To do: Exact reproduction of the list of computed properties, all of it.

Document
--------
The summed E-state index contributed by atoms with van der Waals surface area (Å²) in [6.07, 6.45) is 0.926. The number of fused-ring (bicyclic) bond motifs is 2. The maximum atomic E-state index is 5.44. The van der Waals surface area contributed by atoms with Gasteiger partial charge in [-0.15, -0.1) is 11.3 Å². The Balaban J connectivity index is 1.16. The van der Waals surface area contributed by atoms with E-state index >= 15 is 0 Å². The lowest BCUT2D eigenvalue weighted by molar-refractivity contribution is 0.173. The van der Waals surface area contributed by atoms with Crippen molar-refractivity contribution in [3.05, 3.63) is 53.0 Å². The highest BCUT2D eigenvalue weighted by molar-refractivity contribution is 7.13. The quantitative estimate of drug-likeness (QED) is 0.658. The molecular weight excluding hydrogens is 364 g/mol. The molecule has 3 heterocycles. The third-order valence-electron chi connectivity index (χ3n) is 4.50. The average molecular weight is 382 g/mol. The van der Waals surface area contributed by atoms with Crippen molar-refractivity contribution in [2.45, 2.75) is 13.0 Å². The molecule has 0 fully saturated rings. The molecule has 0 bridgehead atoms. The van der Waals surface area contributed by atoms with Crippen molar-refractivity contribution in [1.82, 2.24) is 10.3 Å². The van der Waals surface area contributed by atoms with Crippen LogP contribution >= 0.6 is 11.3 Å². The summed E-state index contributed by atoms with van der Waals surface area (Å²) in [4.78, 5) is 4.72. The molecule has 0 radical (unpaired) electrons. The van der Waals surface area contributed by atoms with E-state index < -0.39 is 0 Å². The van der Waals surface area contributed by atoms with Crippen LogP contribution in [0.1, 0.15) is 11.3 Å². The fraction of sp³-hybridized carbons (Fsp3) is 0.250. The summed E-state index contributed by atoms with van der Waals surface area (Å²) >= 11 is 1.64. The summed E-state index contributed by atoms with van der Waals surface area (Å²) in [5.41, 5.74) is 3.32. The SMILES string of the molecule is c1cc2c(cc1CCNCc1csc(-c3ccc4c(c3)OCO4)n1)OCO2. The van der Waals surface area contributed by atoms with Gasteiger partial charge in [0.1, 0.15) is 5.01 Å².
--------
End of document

The summed E-state index contributed by atoms with van der Waals surface area (Å²) in [6.07, 6.45) is 0.926. The number of fused-ring (bicyclic) bond motifs is 2. The maximum atomic E-state index is 5.44. The van der Waals surface area contributed by atoms with Gasteiger partial charge in [-0.15, -0.1) is 11.3 Å². The Balaban J connectivity index is 1.16. The van der Waals surface area contributed by atoms with E-state index >= 15 is 0 Å². The lowest BCUT2D eigenvalue weighted by molar-refractivity contribution is 0.173. The van der Waals surface area contributed by atoms with Crippen molar-refractivity contribution in [3.05, 3.63) is 53.0 Å². The highest BCUT2D eigenvalue weighted by molar-refractivity contribution is 7.13. The quantitative estimate of drug-likeness (QED) is 0.658. The molecular weight excluding hydrogens is 364 g/mol. The molecule has 3 heterocycles. The third-order valence-electron chi connectivity index (χ3n) is 4.50. The average molecular weight is 382 g/mol. The van der Waals surface area contributed by atoms with Crippen molar-refractivity contribution in [2.45, 2.75) is 13.0 Å². The molecule has 0 fully saturated rings. The molecule has 0 bridgehead atoms. The van der Waals surface area contributed by atoms with Crippen molar-refractivity contribution in [1.82, 2.24) is 10.3 Å². The van der Waals surface area contributed by atoms with Crippen LogP contribution >= 0.6 is 11.3 Å². The summed E-state index contributed by atoms with van der Waals surface area (Å²) in [4.78, 5) is 4.72. The molecule has 0 radical (unpaired) electrons. The van der Waals surface area contributed by atoms with E-state index < -0.39 is 0 Å². The van der Waals surface area contributed by atoms with Crippen LogP contribution in [0.1, 0.15) is 11.3 Å². The fraction of sp³-hybridized carbons (Fsp3) is 0.250. The summed E-state index contributed by atoms with van der Waals surface area (Å²) >= 11 is 1.64. The summed E-state index contributed by atoms with van der Waals surface area (Å²) in [5.41, 5.74) is 3.32. The SMILES string of the molecule is c1cc2c(cc1CCNCc1csc(-c3ccc4c(c3)OCO4)n1)OCO2. The van der Waals surface area contributed by atoms with Gasteiger partial charge in [0.1, 0.15) is 5.01 Å².